His fingers touched the edge of the isolinear chip, nudging it closer to her side of the table. "The only thing I could dig up was this."

Kesh listened without a word, still making no move to pocket the chip. She remained silent and read him the best she could in this emotionally charged and chaotic place. She held his gaze and waited for him to continue speaking.
Quietly, Dremel met her gaze, letting the information sink in. "The system was removed from star charts and anyone who knows of it have had their memories altered. Kesh, don't sit there and tell me that doesn't seem strange to you."
Kesh let her body sag, and her weariness show. "Hell, Dremel, everything looks strange to me in this job." She sat back, grabbed her drink and took a large mouthful. "Tell me what this is about and what it has to do with me."
"Nothing, Kesh. It has nothing to do with you, everything to do with me, and that's why you're going to be safe. You have access to tools and more importantly equipment that I don't...at least on my budget." He gave her a brief, rueful smile, a touch of his old self shining through for a moment.

"I'm...shipping out soon. Starfleet gave me my transfer orders last week, I was supposed to have been aboard the Hyperion by now and I have a feeling that they're not going to wait much longer. I need you to find this information for me, without it....Well, this isn't just about..." He glanced discreetly around, leaning in. "...about my condition anymore. I think there's more to it now, more than either of us expected, more than it would be sane to expect, and the answers are there."

"Please."
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Re: CMO Commander Kymar Dremel

Postby Aoibhe Ni » Mon Sep 08, 2014 6:50 pm

Gigantic log? Right before mission?
You are welcome, CJ! :D

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Re: CMO Commander Kymar Dremel

Postby Einar S » Mon Sep 08, 2014 7:03 pm

Amazeballs! Good to see Kesh too :)
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Re: CMO Commander Kymar Dremel

Postby C. J. Short » Mon Sep 08, 2014 7:30 pm

Just know that you're the reason there won't be a prologue until after this mission :P
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Re: CMO Commander Kymar Dremel

Postby James Greenman » Mon Jan 05, 2015 2:26 pm

Commander Kymar Dremel, Stardate 11501.05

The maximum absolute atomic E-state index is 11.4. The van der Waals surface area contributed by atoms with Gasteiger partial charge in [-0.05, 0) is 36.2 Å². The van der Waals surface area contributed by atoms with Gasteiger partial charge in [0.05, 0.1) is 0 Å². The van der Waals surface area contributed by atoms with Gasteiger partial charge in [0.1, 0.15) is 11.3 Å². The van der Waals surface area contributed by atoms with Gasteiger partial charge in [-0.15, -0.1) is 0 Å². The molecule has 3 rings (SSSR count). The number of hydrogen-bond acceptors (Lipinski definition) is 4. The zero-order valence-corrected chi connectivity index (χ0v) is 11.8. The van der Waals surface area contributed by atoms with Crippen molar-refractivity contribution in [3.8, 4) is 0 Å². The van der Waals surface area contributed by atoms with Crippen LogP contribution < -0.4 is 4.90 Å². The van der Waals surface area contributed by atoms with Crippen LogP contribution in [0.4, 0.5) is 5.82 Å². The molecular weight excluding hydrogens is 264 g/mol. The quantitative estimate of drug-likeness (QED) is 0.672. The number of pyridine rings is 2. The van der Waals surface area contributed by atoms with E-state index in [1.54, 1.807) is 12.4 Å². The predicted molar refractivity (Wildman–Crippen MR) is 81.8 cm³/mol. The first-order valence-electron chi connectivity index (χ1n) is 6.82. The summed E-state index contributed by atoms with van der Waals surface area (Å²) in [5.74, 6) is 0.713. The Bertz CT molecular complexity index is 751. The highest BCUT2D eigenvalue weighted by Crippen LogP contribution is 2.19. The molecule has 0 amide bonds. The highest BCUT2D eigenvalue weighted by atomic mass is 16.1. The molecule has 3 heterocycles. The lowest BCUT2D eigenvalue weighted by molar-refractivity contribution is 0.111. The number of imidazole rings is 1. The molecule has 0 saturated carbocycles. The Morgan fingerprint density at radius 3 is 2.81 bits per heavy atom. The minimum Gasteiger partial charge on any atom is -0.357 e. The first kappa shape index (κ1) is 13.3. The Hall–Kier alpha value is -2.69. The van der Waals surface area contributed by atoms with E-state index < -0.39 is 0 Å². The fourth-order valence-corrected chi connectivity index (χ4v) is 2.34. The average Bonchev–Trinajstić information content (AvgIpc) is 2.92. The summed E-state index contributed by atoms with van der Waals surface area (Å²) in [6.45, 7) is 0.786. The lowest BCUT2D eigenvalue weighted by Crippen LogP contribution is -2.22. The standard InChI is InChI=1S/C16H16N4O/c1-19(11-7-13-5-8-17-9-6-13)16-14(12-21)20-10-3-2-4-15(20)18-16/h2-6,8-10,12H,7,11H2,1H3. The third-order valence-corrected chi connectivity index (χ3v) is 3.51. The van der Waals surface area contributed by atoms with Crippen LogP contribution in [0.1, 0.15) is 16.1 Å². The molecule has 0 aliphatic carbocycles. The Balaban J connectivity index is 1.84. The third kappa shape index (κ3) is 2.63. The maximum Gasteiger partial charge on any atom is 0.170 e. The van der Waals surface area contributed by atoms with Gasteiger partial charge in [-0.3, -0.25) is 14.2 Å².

The starscape was pretty from the Titan Lounge onboard the Hyperion. He sat in one of the chairs, his feet kicked up onto the table nursing a mug of tea in both hands, feeling the warmth of the liquid through the cup. Minutes would go by between sips like an autonomic function, barely moving except for his arms raising the cup to his lips, tilting it slightly for a sip and then cradling it back in his lap.

Everything was peaceful, for the first time in a while.

He'd expected as much. The Federation ideals of peace and prosperity for were always hard won with violence and death, and any Doctor that told you they expected nothing but smooth sailing on any space-faring mission was lying to you and themselves. He was on a warship, regardless of how high tech the science labs are or how well advanced the sensor arrays, the Prometheus class was born out of war and violence and destruction. A fitting capstone to the current legacy of Starfleet vessels.

Six casualties, over a hundred injuries from minor scrapes to organ or limb replacements, and what did they have to show for it? Some Orion syndicate station destroyed, with countless more casualties on that side, bitter rivalries allowed to continue festering like an open wound and everyone patting themselves on the back like they'd just won a foot race. He'd been young once before, he knew how it felt when the adrenaline was pumping and you were fighting for your life, your freedom, or just because it was what you had to do. Yesterday you were on the brink of death, today you are alive and that's worth celebrating. As an old man, victory had never tasted so bitter.

Steady hands held the cup of tea to his lips but he didn't sip, the liquid rippling with a fallen tear.
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Re: CMO Commander Kymar Dremel

Postby Einar S » Mon Jan 05, 2015 4:13 pm

brilliant log James!